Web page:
A few kilometres from my home, farmers of Greater Noida are planning to strip down to their underwear during the prime minister’s expected visit to the Delhi suburb next month. The farmers are demanding higher compensation for land acquired by the government. Last week, villagers in Karnataka’s Chitradurg district protested against the government giving away their pasture land to various defence organisations without their consent. The morning I write this column, there’s a news item about a conman selling land near Alwar that actually belonged to the Rajasthan government.
All this made me shake my head and think of how so much of the world is engaged in a tussle to claim their bit of mother earth. It’s an unequal relationship, as is any mother-child one. More so in this case, where the children, like characters in badly scripted soaps, are greedy and thoughtless, grabbing way more from the mother than they are willing to return.
The coming Monday, 22 April, is Earth Day. As consumers, it is a good time to pause in our endless consumption cycle and reflect on how we can give back, or at least stop the abuse, within our own homes and communities. You might get some ideas from here:
1) The Earth Day Network, based in Kolkatta, launched a “Bags for Earth” campaign. They brought a bunch of seamstresses to a venue with their sewing machines. Families were invited over a weekend to bring in their old sarees, T-shirts, old curtains, bed sheets etc. and the tailors converted them into cloth bags on the spot for free. Several reusable cloth bags were produced as a green alternative to plastic bags.
2) Sometimes schools don’t ply buses in some areas or parents find it convenient to drop the child by car. To encourage students who use private cars from the same locality to travel together to and from school, the same organisation began a campaign called ‘Backseat Buddies.’ Travelling together was positioned as more fun for the kids while cutting down on carbon pollution, saving precious petrol and alleviating the severe traffic congestion. School managements were roped in to give the programme a push.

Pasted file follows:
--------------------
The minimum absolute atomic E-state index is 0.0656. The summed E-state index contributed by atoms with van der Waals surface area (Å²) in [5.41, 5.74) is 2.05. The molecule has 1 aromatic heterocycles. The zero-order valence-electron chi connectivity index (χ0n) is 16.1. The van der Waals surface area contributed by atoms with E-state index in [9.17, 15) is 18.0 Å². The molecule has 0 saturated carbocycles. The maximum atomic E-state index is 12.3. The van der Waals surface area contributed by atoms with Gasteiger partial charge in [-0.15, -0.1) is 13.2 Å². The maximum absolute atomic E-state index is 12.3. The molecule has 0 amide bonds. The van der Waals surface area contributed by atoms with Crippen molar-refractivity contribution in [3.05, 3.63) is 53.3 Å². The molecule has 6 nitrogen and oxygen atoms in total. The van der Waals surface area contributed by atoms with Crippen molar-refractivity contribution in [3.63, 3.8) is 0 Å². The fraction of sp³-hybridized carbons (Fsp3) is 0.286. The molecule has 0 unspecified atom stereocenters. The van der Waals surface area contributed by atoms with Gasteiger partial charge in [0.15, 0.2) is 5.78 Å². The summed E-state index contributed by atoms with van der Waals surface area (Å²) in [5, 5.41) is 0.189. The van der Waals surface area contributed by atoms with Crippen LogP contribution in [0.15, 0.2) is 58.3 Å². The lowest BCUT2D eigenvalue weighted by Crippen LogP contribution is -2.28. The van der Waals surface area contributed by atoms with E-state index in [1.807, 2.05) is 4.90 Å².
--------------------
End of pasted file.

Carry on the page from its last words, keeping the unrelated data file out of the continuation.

3) Think about what you are consuming, beginning on Earth Day. Ask yourself if you really need that product, how long will it be of value to you and how you would dispose of its packaging. Ration unnecessary junk that we modern-day parents tend to keep buying--yet another sketch pen set, one more pencil box, another Hot Wheels car, a chips packet just because you don’t have change at the grocery store and so on. I am grappling with this myself and it is a slow, but rewarding endeavour to scale down the unnecessary. The first significant step I took towards it was last year when I gave a potted flowering plant in a pretty,painted clay pot as a return gift for my children’s birthday, instead of plastic baubles, toys and stationary that kids have in surplus. Older children happily connected with the thought, a few small ones were bewildered and one little boy asked me outright why I didn’t give something ‘nicer’. But it is enriching to rethink our usual patterns of consumption and break out of the rut.
4) Bhargavi Rao, environmental activist and trustee of the vigilant Bangalore NGO Environment Support Group, sent me a long list when I asked her for earth-friendly ideas that the urban middle class can adopt. Here are just a few:
a) Making walking, cycling and taking public transport cool by wearing T shirts and getting teenagers in the building to make banners promoting sustainable transport.
b) Use alternatives to detergents and cleaning chemicals: for example: soapnut powder, ash etc. are organic cleaning agents that remove dirt from dishes and don’t pollute water bodies.
c) Hand-wash clothes when few and sun dry them
d) Switch to steel, copper, iron and other traditional vessels and pans. Stop using plastic for it can release a variety of toxins, causing severe health problems.
e) When gifting, promote local arts and crafts by buying things that are handmade and have consumed minimal resources.
f) Compost in your kitchen. (Google to see how,) Use it in your kitchen garden or even in the few pots that you have in your apartment for good organic manure.
It has been established in several studies that the urban middle class, such as readers of this newspaper, is the demographic which consumes a disproportionate amount of the earth’s resources. That’s why the onus is on us to pay back. It should be easy, because since ancient times we have always known how to respect the earth. The Atharvaveda has 63 verses called Prithvi Sukta or hymn to the earth. A beautiful morning prayer (Samudra vasane devi…) says “O mother earth who wears the oceans and mountains on herself, forgive me for placing my feet on you as I go about the day.” Observe a Bharatnatyam dancer paying obeisance to the earth before beginning her dance to apologise to the earth goddess in advance for stomping upon her. We only need to imbibe the thought embedded in that tradition.
Vandana Vasudevan is a Delhi-based writer on urban consumer and civic experiences. Your comments are welcome at firstname.lastname@example.org